The Florida Bar

April 30, 1973
An attorney who previously represented both husband and wife may represent the husband in a dissolution of marriage proceeding as long as he did not obtain confidential information from the wife during the former representation which could be used to her disadvantage.

CPR: Canon 9
Opinions: 60-9, 71-14, 72-17; ABA Informal 1125

Chairman Zehmer stated the opinion of the committee:

On two prior occasions the inquiring attorney represented a husband and wife in connection with, first, the sale of some jointly owned real estate and, second, recovering some funds which the wife had invested. By reason of this representation, the inquiring attorney gained knowledge of matters both confidential and of public record relating to the economic condition of the husband and wife. Now the wife has employed another attorney and filed dissolution of marriage proceedings. No children are involved but a substantial dispute over economic matters is anticipated. The inquirer asks whether he may ethically represent the husband in view of his prior representation of both the wife and husband.

The resolution of this inquiry must begin with the admonition in Canon 9 of the Code of Professional Responsibility that "a lawyer should avoid even the appearance of professional impropriety."

We have previously held in Opinion 71-14 that

[Although] a lawyer has rendered service for a particular client, there is nothing in the CPR to the effect he may never undertake representation adverse to the former client in the absence of consent. Generally, a lawyer should be wary of accepting employment adverse to a former client and he may not switch sides with respect to the same or related matters. However, there can be situations wherein former representation is so unrelated in subject matter or so distant in time that the lawyer is not ethically barred from representation in opposition to the former client notwithstanding lack of consent.

On the other hand, in Opinion 60-9, decided under the former Canons of Ethics, the Committee determined that in a divorce proceeding it is not advisable for an attorney to represent the wife after the husband had been a client or to represent both parties despite good intentions and full disclosure.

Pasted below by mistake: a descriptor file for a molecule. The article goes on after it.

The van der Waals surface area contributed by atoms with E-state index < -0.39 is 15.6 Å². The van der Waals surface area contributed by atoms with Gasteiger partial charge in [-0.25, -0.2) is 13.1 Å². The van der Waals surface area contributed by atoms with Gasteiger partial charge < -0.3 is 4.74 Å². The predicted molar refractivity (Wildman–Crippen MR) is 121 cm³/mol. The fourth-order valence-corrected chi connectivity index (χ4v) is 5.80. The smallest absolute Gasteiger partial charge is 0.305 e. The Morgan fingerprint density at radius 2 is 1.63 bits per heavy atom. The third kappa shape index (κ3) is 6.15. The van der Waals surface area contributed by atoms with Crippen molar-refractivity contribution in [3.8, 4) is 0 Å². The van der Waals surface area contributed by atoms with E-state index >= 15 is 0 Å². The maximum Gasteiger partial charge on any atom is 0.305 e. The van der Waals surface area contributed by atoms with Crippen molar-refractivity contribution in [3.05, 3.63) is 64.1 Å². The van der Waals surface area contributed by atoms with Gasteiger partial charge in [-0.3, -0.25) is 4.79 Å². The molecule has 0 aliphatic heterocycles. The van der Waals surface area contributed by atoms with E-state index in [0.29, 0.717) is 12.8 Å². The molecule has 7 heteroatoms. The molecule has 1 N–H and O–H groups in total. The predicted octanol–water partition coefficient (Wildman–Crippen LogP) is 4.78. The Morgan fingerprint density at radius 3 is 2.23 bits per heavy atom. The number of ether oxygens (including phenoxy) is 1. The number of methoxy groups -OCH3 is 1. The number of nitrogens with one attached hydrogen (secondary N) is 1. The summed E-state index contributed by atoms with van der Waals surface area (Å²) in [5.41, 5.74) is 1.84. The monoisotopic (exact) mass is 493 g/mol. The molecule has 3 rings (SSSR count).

The present inquiry turns upon whether the inquiring lawyer acquired information from the wife as her attorney which is material to the marriage dissolution proceeding and which, in properly representing the husband, the lawyer would be obligated to use to the disadvantage of the wife. As the inquiry does not clearly identify the significance of the information gained by the inquirer through his former representation of the wife nor the manner in which such information could be used in the marriage dissolution proceedings, the Committee does not give definitive approval or disapproval to the proposed representation. Certainly the wife's consent to this representation is relevant, although not necessarily controlling, to what the inquiring lawyer can properly do now. See Florida Opinion No. 72-17 and ABA Informal Opinion No. 1125. The critical consideration, it seems, is whether or not the lawyer will find himself in the position of using information obtained from the wife to her disadv antage in the marriage dissolution proceedings. Thus, the inquiring attorney will need honestly and objectively to apply the appropriate guidelines to his factual situation, keeping in mind the admonition of Canon 9.

In summary, the Committee finds that the inquiring attorney is not prohibited by the CPR from representing the husband solely by reason of his prior representation of the wife, but it does caution the inquiring attorney that such representation, absent consent from the wife, is likely to subject him to the appearance of professional impropriety that Canon 9 seeks to avoid.

One member of the Committee, referring to Opinion 60-9, would disapprove of the proposed representation on the facts stated.

[Revised: 08-24-2011]